It is a week before Christmas, and I buy a ticket to Thailand for mid-Jan. I tell my boss at work about this. He smiles and accepts my decision, only if I learn how to cook pad thai upon arrival. I solemnly agree to his terms. After a month of happy family times, eating great food & enjoying the winter chill, I board a flight headed across the world. The trip from NYC to Thailand will span 2 days. That is a long one! This is because I got an epicly cheap flight at $450 round trip. I think we all agree that is a very reasonable amount and the U.S.A should chill out with their flight prices. Anyway, two weeks later here I am writing this post.
I was introduced to Steemit by a friend called Colin (https://steemit.com/@keephy) who encouraged me to write about my story. We are both in a Merch Mastermind Slack Group filled with awesome people trying to make Merch work for them. I am truly grateful for 2017. Working those late, slow hours at the pizzeria, growing a t-shirt business on the side, the Q4 madness, and now tapping away at my keyboard on the coast of a tropical island. The smell of palm trees, the warm salty wind and the swaying, crashing waves dance together with beautiful synergy. I am really grateful to be here.
P.S Two weeks ago, mid-January of 2018, Merch by Amazon changed the royalty structure and our profits took a 35% hit, permanently. They are expanding at an alarming rate and need to cover costs. I completely understand. My store currently makes a steady $100/day in profit, great for living in the cheap, gorgeous lands of South-East Asia. Not as great for NYC life (sweet lord those prices) but still, no complaints coming from me! I learned during the Q4 rush of 2017 that Amazon can turn the tap off at any time. The game is being played in their playground. I'm beginning to crave more security and control around my online income. And so, sadly, I am gradually shifting away from Merch by Amazon for now, and moving into the Shopify/eCommerce world. I must admit, I grew very close to the Merch community; most of 2017 was consumed by that project. As such, I feel a bit empty putting it to the side. But I believe my future for now lies with Shopify, and I am working hard here in Thailand to make it work (10+ hours/day, if you can believe). Surprisingly the heavenly setting of white sand, blue water and misty islands in the distance is far from distracting. I am incredibly focused and productive, I think because no one calls my phone asking me to grab a quick drink. It’s just me, the sand and the sea.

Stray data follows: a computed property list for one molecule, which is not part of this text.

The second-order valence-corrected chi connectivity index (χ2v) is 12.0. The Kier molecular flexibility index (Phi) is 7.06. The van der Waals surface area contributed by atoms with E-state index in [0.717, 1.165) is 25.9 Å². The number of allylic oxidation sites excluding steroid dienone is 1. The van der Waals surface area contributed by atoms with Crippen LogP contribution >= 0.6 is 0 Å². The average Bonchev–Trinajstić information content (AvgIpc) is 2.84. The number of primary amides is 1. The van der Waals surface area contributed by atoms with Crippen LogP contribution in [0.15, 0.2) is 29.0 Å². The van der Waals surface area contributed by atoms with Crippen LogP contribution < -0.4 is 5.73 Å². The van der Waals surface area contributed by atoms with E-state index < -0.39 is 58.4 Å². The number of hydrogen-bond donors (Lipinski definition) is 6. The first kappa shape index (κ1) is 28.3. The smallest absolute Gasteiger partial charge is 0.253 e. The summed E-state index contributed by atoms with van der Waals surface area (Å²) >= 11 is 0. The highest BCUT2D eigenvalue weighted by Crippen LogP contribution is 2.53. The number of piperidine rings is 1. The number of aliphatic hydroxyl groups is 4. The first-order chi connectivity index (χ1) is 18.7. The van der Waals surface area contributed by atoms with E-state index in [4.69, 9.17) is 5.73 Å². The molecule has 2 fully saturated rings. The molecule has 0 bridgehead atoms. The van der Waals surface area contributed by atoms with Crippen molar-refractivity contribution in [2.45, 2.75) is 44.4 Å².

If you got this far, I applaud you! That is quite a read, and I am grateful you took the time out of your life to read this post. Time is the one abundant and paradoxically non-renewable resource we have and I am trying to treasure every day of it.
If you are curious about the Merch by Amazon program, here is the link: merch.amazon.com
The opportunity is still very much alive, however I realize I put in a good 6 months of dedicated work to get these results. So this outcome is, shall we say, atypical.
If you have any questions about it, hit me up. I’m currently at the Tier 2000, though in terms of sales eligible for the Tier 10000 now, if you can believe it.
Here is a final picture of where I’m at (it is so epic it looks fake!) 🌴 I wish you all the best in your journey, and look forward to meeting you in the future!